Virtual containers play an important role in current distance education

Los contenedores fueron utilizados para distribuir a los estudiantes las tareas propuestas; dichos contenedores estaban “enriquecidos” con las herramientas necesarias de software, así como con ejemplos y manuales complementarios de soluciones. / Bonnie Kittle / Unsplash

Researchers from Universidad Internacional de La Rioja (UNIR) explore the concept of “transgenic learning”, a disruptive approach in online education. The study presents an experiment where they describe the transition from using convetional software distribution methods to the use of containers. Thanks to this virtualization approach, it is possible to deliver the necessary software-based lab scenarios.


Madrid, March 5th.- Eva Ferreras

By using the same academic structures that we did 20 years ago we will be missing new, adapted and personalized ways to learn and to teach. UNIR researchers are concern because society is often far advanced from any practical implementation in the classrooms, from kindergarden to the University. Because of that, researchers have proposed a disruptive boost called “transgenic learning”, something that makes things evolve quicker and more adapted into a very specific and practical objective.

 

Los contenedores fueron utilizados para distribuir a los estudiantes las tareas propuestas; dichos contenedores estaban “enriquecidos” con las herramientas necesarias de software, así como con ejemplos y manuales complementarios de soluciones. / Bonnie Kittle / Unsplash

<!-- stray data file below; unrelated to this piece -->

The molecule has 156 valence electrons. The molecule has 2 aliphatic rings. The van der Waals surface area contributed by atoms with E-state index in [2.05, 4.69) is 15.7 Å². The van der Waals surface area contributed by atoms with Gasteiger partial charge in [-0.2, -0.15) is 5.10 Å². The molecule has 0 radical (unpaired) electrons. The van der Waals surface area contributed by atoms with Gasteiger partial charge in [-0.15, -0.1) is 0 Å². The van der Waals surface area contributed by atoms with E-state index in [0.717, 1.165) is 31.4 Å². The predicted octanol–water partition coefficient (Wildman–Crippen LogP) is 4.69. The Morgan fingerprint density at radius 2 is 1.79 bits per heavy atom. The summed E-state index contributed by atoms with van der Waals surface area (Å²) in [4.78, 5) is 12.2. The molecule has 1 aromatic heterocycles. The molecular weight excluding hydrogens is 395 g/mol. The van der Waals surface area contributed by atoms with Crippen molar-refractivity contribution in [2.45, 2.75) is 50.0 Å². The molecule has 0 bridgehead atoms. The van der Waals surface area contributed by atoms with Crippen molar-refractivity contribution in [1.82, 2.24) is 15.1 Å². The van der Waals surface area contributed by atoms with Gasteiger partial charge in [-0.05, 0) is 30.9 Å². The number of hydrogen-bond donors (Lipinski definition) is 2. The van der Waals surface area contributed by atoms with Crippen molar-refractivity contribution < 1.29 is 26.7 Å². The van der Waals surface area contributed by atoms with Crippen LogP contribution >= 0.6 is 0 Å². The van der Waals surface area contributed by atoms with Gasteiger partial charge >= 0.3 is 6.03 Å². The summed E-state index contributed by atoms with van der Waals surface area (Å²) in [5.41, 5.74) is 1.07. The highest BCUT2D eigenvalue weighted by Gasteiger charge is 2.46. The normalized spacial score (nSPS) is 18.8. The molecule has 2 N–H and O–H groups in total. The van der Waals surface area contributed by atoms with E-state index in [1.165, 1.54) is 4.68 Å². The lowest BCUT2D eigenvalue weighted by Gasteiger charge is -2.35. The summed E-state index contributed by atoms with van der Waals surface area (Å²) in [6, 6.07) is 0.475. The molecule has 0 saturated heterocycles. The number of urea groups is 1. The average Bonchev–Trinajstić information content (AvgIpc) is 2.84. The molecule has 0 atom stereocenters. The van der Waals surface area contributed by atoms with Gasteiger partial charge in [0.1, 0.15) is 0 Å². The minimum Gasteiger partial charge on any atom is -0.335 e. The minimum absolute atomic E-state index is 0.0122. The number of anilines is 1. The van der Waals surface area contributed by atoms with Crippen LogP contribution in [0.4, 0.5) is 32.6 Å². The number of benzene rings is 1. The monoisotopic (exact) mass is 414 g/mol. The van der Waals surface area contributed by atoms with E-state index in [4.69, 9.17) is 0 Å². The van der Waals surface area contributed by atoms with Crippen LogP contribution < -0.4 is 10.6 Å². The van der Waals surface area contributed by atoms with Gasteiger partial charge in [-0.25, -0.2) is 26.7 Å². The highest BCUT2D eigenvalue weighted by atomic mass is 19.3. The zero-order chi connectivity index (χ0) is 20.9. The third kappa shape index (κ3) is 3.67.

Each set of tasks was delivered to the students as a virtual container; all the containers implemented the necessary software tools for each physics task, along with examples and complementary solution manuals. / Bonnie Kittle / Unsplash

 

Researchers have published an experiment carried out with this technology (an specific implementation called Docker) in the context of the subject of physics for software engineers at UNIR. Each set of tasks was delivered to the students as a virtual container; all the containers implemented the necessary software tools for each physics task, along with examples and complementary solutions manuals, freeing the students from royalties and allowing them to focus on how to solve the problem. The study shows that the students participation and satisfaction increased over time –80% of them claimed to be satisfied or very satisfied–. Over the course of a semester these resources were apenly available in the Docker and the students could access, download and run them as if they were Open Educational Resource (OER).

The study concludes that the combination of open educational resources, containers and modern distribution channels can play a significant role in STEAM (science, technology, engineering, art and mathematics) education. As Daniel burgos, co-author, says: the using of the virtual containers represent a disruptive approach teaching and learning physics, and it follows the base of transgenic learning: modification of moving parts of the educational chain”.

Technology offered by virtual containers, despite advantages such their lightness and their ability to work in both development and production scenarios haven’t been very used in academic fild. As Alberto Corbi, co-author, says: “virtual containers are considered as the best solution to the problem of how to ensure that software runs reliably when it is transfered from one computer environment to another; in fact, containers are attracting the attention of science research groups who consider them as a means to ensure the reproductibility of experimental results”.

 

Daniel Burgos & Alberto Corbí (2018): Transgenic learning for STEAM subjects and virtual containers for OER, Distance Education, DOI: 10.1080/01587919.2018.1429894